“I have a question: How come we’re supposed to draw (on the basis of no evidence), a connection between conservatism and terrorism, conservative ideology and terrorism? Where is that connection? Yet we are told we must reject, despite tons of evidence, the connection between Islamist ideology and terrorism. So we can’t call Islamist fundamentalists ‘terrorists.’ We can’t even use the word. But we can have ex-presidents and current presidents running around trying to associate conservatives with nonexistent terrorism at peaceful tea parties. Somebody needs to explain this to me…

“We cannot associate radical Islam with terrorism but the president can go out and Obama can go out and try to associate the tea party — genuine, peace-loving, middle-American citizens of this country — with future acts of terrorism? The tea parties, you know why they’re hated? I’ll tell you why they’re hated. If you’re a member of a tea party, if you participated in one yesterday, why you’re hated, why you’re feared: This regime and the Clintons, everybody else knows that all you want to do is defend what’s left of this country and try to rebuild it.”

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“Responding directly to Limbaugh, Clinton told me, ‘The only point I tried to make was that we ought to have a lot of political dissent — a lot of political argument. Nobody is right all the time. But we also have to take responsibility for the possible consequences of what we say.’

“One of those consequences, Clinton said, was threats against public officials. ‘We shouldn’t demonize the government or its public employees or its elected officials. We can disagree with them. We can harshly criticize them. But when we turn them into an object of demonization, you know, you — you increase the number of threats.’…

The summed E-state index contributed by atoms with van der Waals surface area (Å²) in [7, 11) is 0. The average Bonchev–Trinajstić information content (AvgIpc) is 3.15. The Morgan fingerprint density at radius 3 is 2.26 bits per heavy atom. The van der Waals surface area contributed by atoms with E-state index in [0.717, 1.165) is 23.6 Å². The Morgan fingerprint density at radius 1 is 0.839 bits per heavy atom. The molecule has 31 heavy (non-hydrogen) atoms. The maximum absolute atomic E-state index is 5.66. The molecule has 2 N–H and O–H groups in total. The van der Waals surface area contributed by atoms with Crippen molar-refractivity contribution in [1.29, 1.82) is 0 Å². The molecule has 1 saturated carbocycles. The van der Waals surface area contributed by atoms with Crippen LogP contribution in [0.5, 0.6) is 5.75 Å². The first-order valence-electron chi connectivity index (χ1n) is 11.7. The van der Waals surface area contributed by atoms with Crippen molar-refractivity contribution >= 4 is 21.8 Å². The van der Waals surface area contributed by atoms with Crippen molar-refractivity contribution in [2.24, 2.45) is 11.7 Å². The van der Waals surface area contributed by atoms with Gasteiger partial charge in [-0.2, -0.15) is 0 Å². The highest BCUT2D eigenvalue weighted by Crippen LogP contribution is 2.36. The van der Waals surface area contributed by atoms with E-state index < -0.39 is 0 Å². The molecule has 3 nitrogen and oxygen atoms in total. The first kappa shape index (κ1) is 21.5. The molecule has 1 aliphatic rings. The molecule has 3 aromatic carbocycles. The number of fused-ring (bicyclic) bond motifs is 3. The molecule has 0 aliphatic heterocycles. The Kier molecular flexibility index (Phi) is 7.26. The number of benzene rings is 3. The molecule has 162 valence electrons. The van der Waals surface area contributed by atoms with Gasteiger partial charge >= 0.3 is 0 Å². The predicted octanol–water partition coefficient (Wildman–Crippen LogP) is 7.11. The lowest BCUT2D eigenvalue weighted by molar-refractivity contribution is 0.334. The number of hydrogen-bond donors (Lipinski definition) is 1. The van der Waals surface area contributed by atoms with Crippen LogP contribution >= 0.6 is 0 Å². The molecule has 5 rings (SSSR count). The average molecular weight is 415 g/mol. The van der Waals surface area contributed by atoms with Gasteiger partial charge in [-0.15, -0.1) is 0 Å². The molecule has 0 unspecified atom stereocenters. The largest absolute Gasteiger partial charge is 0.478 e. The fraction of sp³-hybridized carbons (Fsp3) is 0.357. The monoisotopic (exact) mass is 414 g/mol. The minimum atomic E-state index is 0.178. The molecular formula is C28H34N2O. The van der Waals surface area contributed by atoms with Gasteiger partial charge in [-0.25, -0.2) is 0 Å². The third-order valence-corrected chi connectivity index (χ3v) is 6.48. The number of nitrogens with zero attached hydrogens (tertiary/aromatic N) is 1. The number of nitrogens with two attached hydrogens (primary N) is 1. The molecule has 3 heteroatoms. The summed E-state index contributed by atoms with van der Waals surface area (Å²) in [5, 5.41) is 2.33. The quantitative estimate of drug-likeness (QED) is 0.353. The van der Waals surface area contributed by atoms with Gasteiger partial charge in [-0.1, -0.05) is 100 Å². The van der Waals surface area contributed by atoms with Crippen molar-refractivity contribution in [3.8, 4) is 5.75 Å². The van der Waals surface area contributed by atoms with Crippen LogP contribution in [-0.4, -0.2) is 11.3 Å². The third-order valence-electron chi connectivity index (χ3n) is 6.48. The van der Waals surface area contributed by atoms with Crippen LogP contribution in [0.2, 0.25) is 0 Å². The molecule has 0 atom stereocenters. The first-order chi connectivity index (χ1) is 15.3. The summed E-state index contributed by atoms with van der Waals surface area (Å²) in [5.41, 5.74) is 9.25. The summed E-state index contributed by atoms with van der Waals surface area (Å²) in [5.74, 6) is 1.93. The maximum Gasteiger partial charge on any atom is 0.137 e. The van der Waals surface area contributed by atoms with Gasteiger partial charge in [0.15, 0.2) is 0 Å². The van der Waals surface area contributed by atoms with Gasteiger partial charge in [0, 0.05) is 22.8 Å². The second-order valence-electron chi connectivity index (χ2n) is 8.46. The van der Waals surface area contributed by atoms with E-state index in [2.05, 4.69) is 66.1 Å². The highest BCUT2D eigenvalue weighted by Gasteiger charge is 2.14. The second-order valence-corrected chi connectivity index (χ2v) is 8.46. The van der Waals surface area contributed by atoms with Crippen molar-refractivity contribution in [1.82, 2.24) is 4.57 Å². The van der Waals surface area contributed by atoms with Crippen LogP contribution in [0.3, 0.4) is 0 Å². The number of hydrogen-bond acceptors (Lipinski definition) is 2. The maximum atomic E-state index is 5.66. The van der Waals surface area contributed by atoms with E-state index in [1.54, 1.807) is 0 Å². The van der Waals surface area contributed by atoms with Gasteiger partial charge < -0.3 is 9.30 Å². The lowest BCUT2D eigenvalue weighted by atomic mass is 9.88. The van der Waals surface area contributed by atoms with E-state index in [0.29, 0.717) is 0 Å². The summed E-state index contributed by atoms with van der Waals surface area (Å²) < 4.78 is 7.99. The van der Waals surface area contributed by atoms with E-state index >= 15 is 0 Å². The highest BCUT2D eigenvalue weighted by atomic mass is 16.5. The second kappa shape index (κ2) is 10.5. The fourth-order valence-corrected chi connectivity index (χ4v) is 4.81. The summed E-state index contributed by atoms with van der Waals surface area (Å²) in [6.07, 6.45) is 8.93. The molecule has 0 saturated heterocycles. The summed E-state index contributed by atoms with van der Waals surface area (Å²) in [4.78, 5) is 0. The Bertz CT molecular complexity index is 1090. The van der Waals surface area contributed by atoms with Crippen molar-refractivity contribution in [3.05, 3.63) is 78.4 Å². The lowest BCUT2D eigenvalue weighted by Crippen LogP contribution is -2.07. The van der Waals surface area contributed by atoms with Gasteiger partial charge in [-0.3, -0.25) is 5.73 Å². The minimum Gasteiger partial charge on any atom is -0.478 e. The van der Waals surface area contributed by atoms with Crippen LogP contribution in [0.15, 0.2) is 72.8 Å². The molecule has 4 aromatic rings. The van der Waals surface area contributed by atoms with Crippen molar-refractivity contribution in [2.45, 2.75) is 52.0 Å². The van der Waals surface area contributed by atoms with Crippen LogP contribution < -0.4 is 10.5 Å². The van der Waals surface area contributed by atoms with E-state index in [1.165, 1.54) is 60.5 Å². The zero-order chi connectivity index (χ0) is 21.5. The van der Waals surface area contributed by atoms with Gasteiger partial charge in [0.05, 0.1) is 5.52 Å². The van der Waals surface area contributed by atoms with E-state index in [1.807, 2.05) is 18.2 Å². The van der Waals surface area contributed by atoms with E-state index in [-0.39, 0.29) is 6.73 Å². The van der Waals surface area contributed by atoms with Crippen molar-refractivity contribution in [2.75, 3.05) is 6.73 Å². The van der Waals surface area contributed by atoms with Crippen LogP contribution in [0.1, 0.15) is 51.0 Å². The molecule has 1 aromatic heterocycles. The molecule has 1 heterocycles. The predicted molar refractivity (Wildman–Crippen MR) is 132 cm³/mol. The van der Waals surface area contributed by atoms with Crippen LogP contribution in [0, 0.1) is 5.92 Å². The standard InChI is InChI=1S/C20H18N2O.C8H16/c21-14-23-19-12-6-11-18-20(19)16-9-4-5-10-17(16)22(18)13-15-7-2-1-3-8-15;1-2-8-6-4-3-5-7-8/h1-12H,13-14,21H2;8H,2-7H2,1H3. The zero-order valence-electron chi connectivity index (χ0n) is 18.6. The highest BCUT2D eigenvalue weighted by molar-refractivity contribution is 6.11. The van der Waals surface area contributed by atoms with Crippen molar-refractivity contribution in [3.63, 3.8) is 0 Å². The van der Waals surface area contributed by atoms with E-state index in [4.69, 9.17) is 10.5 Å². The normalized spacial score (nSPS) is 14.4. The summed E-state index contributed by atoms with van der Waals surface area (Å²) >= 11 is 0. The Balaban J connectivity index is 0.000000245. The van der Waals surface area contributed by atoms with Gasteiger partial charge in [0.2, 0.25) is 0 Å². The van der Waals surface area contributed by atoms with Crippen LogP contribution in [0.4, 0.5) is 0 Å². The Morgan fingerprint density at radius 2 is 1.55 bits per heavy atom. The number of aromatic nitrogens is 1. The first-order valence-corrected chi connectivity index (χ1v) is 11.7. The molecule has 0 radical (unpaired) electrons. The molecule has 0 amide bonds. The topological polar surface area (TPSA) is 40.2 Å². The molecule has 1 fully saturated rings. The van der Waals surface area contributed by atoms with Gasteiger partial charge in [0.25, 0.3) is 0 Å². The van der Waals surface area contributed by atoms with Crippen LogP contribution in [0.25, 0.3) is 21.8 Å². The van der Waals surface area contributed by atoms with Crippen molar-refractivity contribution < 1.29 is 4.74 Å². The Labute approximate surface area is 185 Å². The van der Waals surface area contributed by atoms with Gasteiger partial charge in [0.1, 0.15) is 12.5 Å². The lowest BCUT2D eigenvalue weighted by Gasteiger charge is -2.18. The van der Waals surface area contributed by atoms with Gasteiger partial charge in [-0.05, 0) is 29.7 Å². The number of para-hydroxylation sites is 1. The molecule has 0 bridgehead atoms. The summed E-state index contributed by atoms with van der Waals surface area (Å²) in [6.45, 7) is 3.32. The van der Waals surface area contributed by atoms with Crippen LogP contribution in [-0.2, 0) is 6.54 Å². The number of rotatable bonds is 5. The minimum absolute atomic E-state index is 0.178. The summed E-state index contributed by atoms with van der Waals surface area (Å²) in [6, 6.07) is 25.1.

“‘I just think we all have to be careful. We ought to remember after Oklahoma City, we learned something about the difference in disagreement and demonization,’ Clinton said.”

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“Later, under the heading ‘How to use extremism as issue against Republicans,’ Morris told Clinton that ‘direct accusations’ of extremism wouldn’t work because the Republicans were not, in fact, extremists. Rather, Morris recommended what he called the ‘ricochet theory.’ Clinton would ‘stimulate national concern over extremism and terror,’ and then, ‘when issue is at top of national agenda, suspicion naturally gravitates to Republicans.’ As that happened, Morris recommended, Clinton would use his executive authority to impose ‘intrusive’ measures against so-called extremist groups. Clinton would explain that such intrusive measures were necessary to prevent future violence, knowing that his actions would, Morris wrote, ‘provoke outrage by extremist groups who will write their local Republican congressmen.’ Then, if members of Congress complained, that would ‘link right-wing of the party to extremist groups.’ The net effect, Morris concluded, would be ‘self-inflicted linkage between [GOP] and extremists.’

“Clinton’s proposals — for example, new limits on firearms and some explosives that were opposed by the National Rifle Association — had ‘an underlying political purpose,’ Morris later wrote in another book about Clinton, Because He Could. That purpose was ‘to lead voters to identify the Oklahoma City bombing with the right wing. By making proposals we knew the Republicans would reject…we could label them as soft on terror and imply a connection with the extremism of the fanatics who bombed the Murrah Federal Building.'”

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